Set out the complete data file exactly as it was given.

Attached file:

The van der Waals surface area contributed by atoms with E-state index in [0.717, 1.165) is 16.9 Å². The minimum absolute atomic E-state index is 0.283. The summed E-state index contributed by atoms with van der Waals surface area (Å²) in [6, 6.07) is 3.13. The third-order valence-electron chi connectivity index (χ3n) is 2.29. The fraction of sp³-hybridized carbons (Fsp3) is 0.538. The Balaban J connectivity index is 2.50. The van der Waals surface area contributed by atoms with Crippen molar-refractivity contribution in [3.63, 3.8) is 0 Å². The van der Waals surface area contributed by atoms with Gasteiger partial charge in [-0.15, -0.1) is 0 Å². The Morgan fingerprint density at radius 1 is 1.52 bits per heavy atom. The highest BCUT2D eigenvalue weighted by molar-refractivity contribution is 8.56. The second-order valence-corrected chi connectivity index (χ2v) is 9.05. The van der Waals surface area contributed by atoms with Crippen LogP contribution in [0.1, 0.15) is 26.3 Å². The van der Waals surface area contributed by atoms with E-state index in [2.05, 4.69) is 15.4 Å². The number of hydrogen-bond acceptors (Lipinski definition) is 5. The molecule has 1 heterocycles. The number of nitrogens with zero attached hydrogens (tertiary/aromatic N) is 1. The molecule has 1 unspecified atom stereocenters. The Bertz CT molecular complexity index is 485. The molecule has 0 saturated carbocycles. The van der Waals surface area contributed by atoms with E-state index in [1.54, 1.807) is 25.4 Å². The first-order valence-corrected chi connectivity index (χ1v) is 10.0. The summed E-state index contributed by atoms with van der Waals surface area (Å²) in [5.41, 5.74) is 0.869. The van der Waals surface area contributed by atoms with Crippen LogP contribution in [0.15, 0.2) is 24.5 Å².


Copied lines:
The van der Waals surface area contributed by atoms with E-state index in [0.717, 1.165) is 16.9 Å². The minimum absolute atomic E-state index is 0.283. The summed E-state index contributed by atoms with van der Waals surface area (Å²) in [6, 6.07) is 3.13. The third-order valence-electron chi connectivity index (χ3n) is 2.29. The fraction of sp³-hybridized carbons (Fsp3) is 0.538. The Balaban J connectivity index is 2.50. The van der Waals surface area contributed by atoms with Crippen molar-refractivity contribution in [3.63, 3.8) is 0 Å². The van der Waals surface area contributed by atoms with Gasteiger partial charge in [-0.15, -0.1) is 0 Å². The Morgan fingerprint density at radius 1 is 1.52 bits per heavy atom. The highest BCUT2D eigenvalue weighted by molar-refractivity contribution is 8.56. The second-order valence-corrected chi connectivity index (χ2v) is 9.05. The van der Waals surface area contributed by atoms with Crippen LogP contribution in [0.1, 0.15) is 26.3 Å². The van der Waals surface area contributed by atoms with E-state index in [2.05, 4.69) is 15.4 Å². The number of hydrogen-bond acceptors (Lipinski definition) is 5. The molecule has 1 heterocycles. The number of nitrogens with zero attached hydrogens (tertiary/aromatic N) is 1. The molecule has 1 unspecified atom stereocenters. The Bertz CT molecular complexity index is 485. The molecule has 0 saturated carbocycles. The van der Waals surface area contributed by atoms with E-state index in [1.54, 1.807) is 25.4 Å². The first-order valence-corrected chi connectivity index (χ1v) is 10.0. The summed E-state index contributed by atoms with van der Waals surface area (Å²) in [5.41, 5.74) is 0.869. The van der Waals surface area contributed by atoms with Crippen LogP contribution in [0.15, 0.2) is 24.5 Å².